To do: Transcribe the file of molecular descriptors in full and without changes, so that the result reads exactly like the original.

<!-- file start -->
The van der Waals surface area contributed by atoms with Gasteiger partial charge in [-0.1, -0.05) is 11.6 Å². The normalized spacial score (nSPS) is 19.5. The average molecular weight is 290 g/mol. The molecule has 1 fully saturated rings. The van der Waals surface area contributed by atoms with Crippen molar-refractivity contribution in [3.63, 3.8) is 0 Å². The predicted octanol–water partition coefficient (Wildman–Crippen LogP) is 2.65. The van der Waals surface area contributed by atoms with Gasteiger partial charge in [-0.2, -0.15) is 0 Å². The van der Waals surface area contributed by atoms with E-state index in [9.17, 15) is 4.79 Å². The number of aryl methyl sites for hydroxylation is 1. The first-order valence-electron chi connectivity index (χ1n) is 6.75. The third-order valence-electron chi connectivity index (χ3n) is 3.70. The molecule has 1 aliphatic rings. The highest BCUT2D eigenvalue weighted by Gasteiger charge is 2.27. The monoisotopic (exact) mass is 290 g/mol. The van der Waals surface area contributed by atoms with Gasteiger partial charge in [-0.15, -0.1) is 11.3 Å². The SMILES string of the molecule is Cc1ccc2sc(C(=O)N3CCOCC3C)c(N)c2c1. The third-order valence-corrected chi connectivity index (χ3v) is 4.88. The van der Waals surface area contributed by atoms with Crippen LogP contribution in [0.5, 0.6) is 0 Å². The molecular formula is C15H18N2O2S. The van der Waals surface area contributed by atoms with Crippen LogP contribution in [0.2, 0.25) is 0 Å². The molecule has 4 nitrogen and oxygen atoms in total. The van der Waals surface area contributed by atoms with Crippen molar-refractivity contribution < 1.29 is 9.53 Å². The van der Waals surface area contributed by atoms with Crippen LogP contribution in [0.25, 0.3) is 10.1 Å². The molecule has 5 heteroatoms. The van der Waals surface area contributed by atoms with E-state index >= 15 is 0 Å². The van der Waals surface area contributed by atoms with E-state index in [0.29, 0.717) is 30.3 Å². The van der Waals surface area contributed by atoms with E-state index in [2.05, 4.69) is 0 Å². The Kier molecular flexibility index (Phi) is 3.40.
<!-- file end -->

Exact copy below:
The van der Waals surface area contributed by atoms with Gasteiger partial charge in [-0.1, -0.05) is 11.6 Å². The normalized spacial score (nSPS) is 19.5. The average molecular weight is 290 g/mol. The molecule has 1 fully saturated rings. The van der Waals surface area contributed by atoms with Crippen molar-refractivity contribution in [3.63, 3.8) is 0 Å². The predicted octanol–water partition coefficient (Wildman–Crippen LogP) is 2.65. The van der Waals surface area contributed by atoms with Gasteiger partial charge in [-0.2, -0.15) is 0 Å². The van der Waals surface area contributed by atoms with E-state index in [9.17, 15) is 4.79 Å². The number of aryl methyl sites for hydroxylation is 1. The first-order valence-electron chi connectivity index (χ1n) is 6.75. The third-order valence-electron chi connectivity index (χ3n) is 3.70. The molecule has 1 aliphatic rings. The highest BCUT2D eigenvalue weighted by Gasteiger charge is 2.27. The monoisotopic (exact) mass is 290 g/mol. The van der Waals surface area contributed by atoms with Gasteiger partial charge in [-0.15, -0.1) is 11.3 Å². The SMILES string of the molecule is Cc1ccc2sc(C(=O)N3CCOCC3C)c(N)c2c1. The third-order valence-corrected chi connectivity index (χ3v) is 4.88. The van der Waals surface area contributed by atoms with Crippen LogP contribution in [0.5, 0.6) is 0 Å². The molecular formula is C15H18N2O2S. The van der Waals surface area contributed by atoms with Crippen LogP contribution in [0.2, 0.25) is 0 Å². The molecule has 4 nitrogen and oxygen atoms in total. The van der Waals surface area contributed by atoms with Crippen molar-refractivity contribution < 1.29 is 9.53 Å². The van der Waals surface area contributed by atoms with Crippen LogP contribution in [0.25, 0.3) is 10.1 Å². The molecule has 5 heteroatoms. The van der Waals surface area contributed by atoms with E-state index >= 15 is 0 Å². The van der Waals surface area contributed by atoms with E-state index in [0.29, 0.717) is 30.3 Å². The van der Waals surface area contributed by atoms with E-state index in [2.05, 4.69) is 0 Å². The Kier molecular flexibility index (Phi) is 3.40.